Skip to main content

See all > Living & wellness

I’ve been diagnosed with cancer. What questions should I ask?

May 12, 2020 • read

Share this article

I’ve been diagnosed with cancer. What questions should I ask?

Very few of us expect to receive a cancer diagnosis. This sudden news can leave you feeling paralyzed — like you don’t know where to turn or what to do next. Even just wrapping your head around what your diagnosis means can be difficult since “cancer” is really a collection of different diseases. For some, asking the right questions helps them take an active role battling the disease. For others, knowing all the nitty gritty details can feel like it’s adding extra stress.

There’s no right or wrong way to navigate your cancer treatment. But if you’d prefer to be more informed, here’s a list of starter questions that will give you a well-rounded view of your case.

What is my exact diagnosis and how was it determined?

Every cancer diagnosis is unique, but cancers themselves can be divided into a few categories:

  • Melanoma
  • Sarcoma
  • Glioblastoma
  • Lymphoma
  • Leukemia

There are over 100 different diseases that can be classified as cancer, and they affect all parts of the body.

Knowing exactly what type of cancer you have is the first step in becoming an informed patient. From there you can research the best ways to take care of yourself, what treatments are recommended, and what clinical trials you might be eligible for. 

Your doctor may have diagnosed you via biopsy, tumor removal, physical exam or imaging tests. This information is important to have on hand as well, as you might need to undergo further testing before you begin treatment.

What is the stage of my cancer?

The “stage” of your cancer refers to how advanced it is at the time of diagnosis. Where your cancer is located, how far it’s spread, and whether any other areas of the body are affected are all important details.

The stage of your cancer influences your treatment plans and your chances of recovery. Like most diseases, cancer is more easily treated if caught early. Knowing your stage can help your doctor set expectations for your treatment roadmap.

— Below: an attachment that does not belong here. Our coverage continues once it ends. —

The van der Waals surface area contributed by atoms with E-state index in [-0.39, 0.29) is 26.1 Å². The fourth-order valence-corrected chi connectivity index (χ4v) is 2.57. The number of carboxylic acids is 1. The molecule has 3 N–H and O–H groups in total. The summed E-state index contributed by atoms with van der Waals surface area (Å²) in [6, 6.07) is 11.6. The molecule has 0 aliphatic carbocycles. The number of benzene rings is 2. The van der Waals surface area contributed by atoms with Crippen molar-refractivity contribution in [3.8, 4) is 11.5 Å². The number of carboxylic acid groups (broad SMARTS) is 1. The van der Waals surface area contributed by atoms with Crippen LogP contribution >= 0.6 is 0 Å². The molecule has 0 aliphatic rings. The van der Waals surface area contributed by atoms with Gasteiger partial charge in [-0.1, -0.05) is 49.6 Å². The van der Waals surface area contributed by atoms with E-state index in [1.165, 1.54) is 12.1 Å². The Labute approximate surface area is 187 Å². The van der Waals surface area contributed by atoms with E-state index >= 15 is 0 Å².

How can I optimize my health from now until my treatment date? What risk factors can I eliminate from my life?

Since cancer treatment can take a toll on your body, it’s helpful to be fit and healthy before the process begins. Some lifestyle habits are risk factors for developing or accelerating cancer. Eliminating these risk factors can slow the progression of your disease, and help you feel a lot better throughout your treatment.

Some steps you can take to lower your risk factors are:

  • Quitting smoking, and avoiding secondhand smoke.
  • Using sunscreen when exposed to UV rays.
  • Avoiding alcohol, or drinking in moderation. Women are advised to consume less than 10 drinks a week, and men should aim for under 15. Have some days of the week where you don’t drink at all.
  • Eating a healthy, balanced diet. Minimize processed foods, especially processed meats. Emphasize whole plant foods that have vitamins, minerals and fiber.
  • Keeping a healthy weight. Low-impact exercise can help with this, but don’t push yourself and consult with your doctor on a safe workout regimen.

Getting rid of these risk factors will boost your health and help you gain strength before your treatments begin. Patients who take an active role in their health are shown to have fewer side-effects and better outcomes overall. Consult with your doctor to discuss which risk factors you can eliminate from your life, and create a safe plan to do so.

What treatment options are there for my type and stage of cancer? Which do you recommend for me?

The most common types of treatments are surgery, radiation and systemic therapy (like chemotherapy or targeted medication). Your doctor may suggest one or a combination of these treatments.